Ciborium

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CIBORIUM

A word of which the etymology is disputed, was the name given in early times to a pillared canopy, of Byzantine origin, erected over the altar. In the late Middle Ages it was applied to a small sacrament house with a gabled top in which the Blessed Sacrament was reserved. Finally, in the 16th century, it was used to designate the vessel in which the Blessed Sacrament was reserved for the Communion of the faithful. This vessel is but a developed form of the pyx, which, in the 13th century, acquired a foot under the cylindrical container. At first the ciborium was small, containing but a few consecrated hosts for the sick. After the Council of Trent, Communion of the faithful became less infrequent, and was given from previously consecrated Hosts kept in the tabernacle. The ciborium then had to be made larger, and was given the shape of a cup, often with a conical lid.

Bibliography: j. braun, Das chrisliche Altargerät (Munich 1932).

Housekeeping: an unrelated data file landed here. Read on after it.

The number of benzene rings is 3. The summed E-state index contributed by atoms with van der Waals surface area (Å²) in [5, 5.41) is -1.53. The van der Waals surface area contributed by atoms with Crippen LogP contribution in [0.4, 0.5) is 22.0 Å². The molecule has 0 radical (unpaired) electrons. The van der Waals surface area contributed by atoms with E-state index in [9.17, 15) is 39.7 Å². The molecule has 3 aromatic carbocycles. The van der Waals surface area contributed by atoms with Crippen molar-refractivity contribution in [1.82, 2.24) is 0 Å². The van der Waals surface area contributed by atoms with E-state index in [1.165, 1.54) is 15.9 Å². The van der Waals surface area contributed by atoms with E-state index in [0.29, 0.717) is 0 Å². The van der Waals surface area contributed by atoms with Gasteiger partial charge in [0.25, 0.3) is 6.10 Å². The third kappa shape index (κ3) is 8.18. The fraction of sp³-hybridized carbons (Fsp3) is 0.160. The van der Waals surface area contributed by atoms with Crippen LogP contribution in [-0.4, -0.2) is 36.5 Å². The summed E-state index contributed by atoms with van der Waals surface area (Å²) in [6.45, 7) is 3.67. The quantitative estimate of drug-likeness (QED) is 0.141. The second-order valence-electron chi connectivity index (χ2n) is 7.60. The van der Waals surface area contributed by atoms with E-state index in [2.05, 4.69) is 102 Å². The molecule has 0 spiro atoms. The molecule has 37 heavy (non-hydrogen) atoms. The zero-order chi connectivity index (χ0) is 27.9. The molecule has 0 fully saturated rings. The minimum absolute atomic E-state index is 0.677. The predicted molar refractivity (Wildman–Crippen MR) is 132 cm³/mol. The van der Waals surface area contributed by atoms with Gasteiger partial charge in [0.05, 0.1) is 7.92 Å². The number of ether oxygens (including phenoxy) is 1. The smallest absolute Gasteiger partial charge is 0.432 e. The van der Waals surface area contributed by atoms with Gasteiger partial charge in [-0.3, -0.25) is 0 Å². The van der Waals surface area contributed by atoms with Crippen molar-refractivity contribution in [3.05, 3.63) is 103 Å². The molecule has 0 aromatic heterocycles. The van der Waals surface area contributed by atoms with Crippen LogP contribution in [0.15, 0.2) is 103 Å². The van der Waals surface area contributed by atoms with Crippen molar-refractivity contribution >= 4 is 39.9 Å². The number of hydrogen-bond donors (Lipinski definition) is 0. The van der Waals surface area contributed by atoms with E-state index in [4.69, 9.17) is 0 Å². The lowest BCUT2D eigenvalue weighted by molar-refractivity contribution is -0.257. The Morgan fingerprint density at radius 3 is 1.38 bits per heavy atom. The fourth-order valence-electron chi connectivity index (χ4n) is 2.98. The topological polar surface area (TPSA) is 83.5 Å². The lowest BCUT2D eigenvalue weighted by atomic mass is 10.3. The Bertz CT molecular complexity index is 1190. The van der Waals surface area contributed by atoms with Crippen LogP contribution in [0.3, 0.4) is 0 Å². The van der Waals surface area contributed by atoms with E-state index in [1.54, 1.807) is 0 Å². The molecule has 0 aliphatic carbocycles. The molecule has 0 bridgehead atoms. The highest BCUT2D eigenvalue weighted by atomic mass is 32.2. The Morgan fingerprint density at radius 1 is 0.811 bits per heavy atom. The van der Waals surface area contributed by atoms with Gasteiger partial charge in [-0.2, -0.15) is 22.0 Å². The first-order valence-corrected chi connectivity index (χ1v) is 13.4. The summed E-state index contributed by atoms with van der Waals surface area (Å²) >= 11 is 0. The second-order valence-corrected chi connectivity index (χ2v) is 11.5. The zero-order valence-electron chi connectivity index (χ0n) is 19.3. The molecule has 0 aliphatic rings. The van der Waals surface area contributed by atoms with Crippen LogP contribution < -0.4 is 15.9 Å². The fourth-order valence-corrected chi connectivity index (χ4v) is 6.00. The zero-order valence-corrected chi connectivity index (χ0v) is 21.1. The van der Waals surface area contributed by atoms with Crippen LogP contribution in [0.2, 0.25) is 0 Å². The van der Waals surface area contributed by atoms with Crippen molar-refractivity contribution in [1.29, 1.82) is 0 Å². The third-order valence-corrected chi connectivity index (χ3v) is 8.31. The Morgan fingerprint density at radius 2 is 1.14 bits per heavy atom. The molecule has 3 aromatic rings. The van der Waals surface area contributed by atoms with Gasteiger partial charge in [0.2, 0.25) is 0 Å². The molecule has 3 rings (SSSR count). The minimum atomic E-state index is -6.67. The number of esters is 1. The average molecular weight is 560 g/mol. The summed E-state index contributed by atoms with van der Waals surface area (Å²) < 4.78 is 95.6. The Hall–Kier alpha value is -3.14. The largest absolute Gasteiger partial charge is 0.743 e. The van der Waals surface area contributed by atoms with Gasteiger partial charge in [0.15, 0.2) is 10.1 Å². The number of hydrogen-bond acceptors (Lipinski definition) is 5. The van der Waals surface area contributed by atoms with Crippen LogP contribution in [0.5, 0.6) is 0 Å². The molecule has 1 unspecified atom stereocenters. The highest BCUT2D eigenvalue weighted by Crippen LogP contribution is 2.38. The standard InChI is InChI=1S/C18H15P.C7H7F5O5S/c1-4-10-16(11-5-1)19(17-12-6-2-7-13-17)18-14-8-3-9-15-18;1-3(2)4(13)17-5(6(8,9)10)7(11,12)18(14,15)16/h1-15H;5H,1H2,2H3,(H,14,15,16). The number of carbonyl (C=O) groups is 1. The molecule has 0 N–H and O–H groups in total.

[c. w. howell/eds.]

ciborium

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ci·bo·ri·um / səˈbôrēəm/ • n. (pl. -bo·ri·a / -ˈbôrēə/ ) 1. a receptacle shaped like a shrine or a cup with an arched cover, used in the Christian Church for the reservation of the Eucharist. 2. a canopy over an altar in a church, standing on four pillars.

ciborium

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ciborium (pl. ciboria). Fixed canopy over a Christian altar, usually supported on four columns. It resembles an inverted cup, or the vessel in which the Eucharist is Reserved, with its domed cover, so the canopy itself has a similar domed top. Compare baldacchino.

ciborium

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ciborium a receptacle shaped like a shrine or a cup with an arched cover, used in the Christian Church for the reservation of the Eucharist. Also, a canopy over an altar in a church, standing on four pillars. Recorded from the mid 16th century, the word comes via medieval Latin from Greek kibōrion ‘seed vessel of the water lily or a cup made from it’; it is probably also influenced by Latin cibus ‘food’.

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